Mason explained this away: “There’s been a convention in government about the extent to which it should make a conscious and significant contribution in this Queen’s Speech to doing something around the Northern Ireland Protocol … especially with a delicate, four-dimensional diplomacy to put off in the context of the European Union … Instead, there’s some careful language nodding to the sensitivities without an absolute commitment to delivering new legislation …”

This is gobbledygook at best and hardly great journalese. Translation: the government is in a hole over the Protocol, especially after Sinn Fein came first in the Northern Ireland Assembly elections. Boris is playing for time in the hope something turns up.

Which indicates to me that Chris Mason is feeling a little out of his depth trying to explain Westminster’s machinations to the British public. He certainly failed to deliver the sort of pithy explanations that La Kuenssberg could wring out of Boris. Which is very strange as Mason normally has a more tabloid style than his predecessor.

You can see this in Mason’s latest Twitter offerings – he only has 206k followers compared to Kuenssberg’s 1.3 million. He posted his first tweet as political editor on Monday. By my count, by Thursday, he’d tweeted 17 times about Keir Starmer’s pledge to resign if he received a fixed penalty notice from Durham police. That’s far more references to the Labour leader than about the Queen’s Speech or Boris Johnson or Partygate. There were also eight plugs for his own Panorama programme.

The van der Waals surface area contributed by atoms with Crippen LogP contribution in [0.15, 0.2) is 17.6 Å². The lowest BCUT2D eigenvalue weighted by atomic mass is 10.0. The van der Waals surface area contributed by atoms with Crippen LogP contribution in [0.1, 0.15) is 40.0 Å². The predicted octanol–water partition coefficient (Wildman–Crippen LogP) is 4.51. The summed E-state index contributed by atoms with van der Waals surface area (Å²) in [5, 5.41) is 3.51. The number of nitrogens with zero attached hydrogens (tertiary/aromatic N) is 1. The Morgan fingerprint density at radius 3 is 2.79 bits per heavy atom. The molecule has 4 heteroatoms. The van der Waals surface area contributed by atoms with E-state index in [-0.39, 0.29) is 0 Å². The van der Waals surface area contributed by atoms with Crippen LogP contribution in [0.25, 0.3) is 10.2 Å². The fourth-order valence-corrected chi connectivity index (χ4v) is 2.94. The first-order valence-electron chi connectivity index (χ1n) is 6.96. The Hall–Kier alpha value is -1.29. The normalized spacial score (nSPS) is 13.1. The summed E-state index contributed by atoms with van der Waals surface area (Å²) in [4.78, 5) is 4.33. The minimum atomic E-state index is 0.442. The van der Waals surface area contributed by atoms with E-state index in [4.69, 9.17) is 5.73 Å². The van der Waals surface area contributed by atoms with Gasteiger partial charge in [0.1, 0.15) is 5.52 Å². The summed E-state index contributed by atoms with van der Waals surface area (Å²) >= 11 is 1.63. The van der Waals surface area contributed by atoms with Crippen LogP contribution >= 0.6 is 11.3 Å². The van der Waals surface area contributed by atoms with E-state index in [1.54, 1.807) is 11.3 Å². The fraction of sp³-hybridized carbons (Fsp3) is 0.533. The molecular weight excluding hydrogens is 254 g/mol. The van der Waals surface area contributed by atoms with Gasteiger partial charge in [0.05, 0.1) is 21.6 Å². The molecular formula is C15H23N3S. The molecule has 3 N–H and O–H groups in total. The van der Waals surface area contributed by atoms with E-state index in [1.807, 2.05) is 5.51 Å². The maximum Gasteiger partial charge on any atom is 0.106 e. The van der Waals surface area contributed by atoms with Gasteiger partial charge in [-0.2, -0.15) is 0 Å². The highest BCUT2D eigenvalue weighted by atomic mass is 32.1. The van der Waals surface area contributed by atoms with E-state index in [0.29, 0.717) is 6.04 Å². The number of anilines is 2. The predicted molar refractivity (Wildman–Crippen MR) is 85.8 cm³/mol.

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Of course, I accept that Starmer’s hostage to political fortune is a good story. But why no tweets about the Northern Ireland crisis, which is much more important? And why no scoops or breaking news? Or is Chris Mason just out of the political loop? The point of the Beeb’s top political editor is to break news and Mason needed to prove himself from the get-go.

Which brings us to the other story of the week, the worsening economic storm. Again, the Queen’s Speech was devoid of anything significant in regard to the government doing very much to limit the cratering of living standards of ordinary people.

The Tory response was to witter on about the Queen’s Speech not being a Budget. But that was so patently peely-wally that ministers were soon falling over themselves leaking that new economic measures would be announced urgently. The Chancellor, whose political star has fast faded, was even heard to mutter the words “windfall tax”.

But again, Mr Mason was absent without journalistic leave. He did manage a comment on the BBC website entitled “a quick thing from me on my way home after the State Opening of Parliament” – hardly an invitation to readers.

Did we discover some crumb of news or insider gossip regarding the government’s economic strategy? Zero, zilch, nothing. Instead, Mason parroted the Cabinet line that “few would suggest the government’s intervention could or should be on the scale of a once-in-a-century pandemic”. I must be one of those few.

It is not that Chris Mason is obviously biased or in the government’s pocket. It is just that – so far – he is a wet blanket. Maybe somebody out there is happy with that.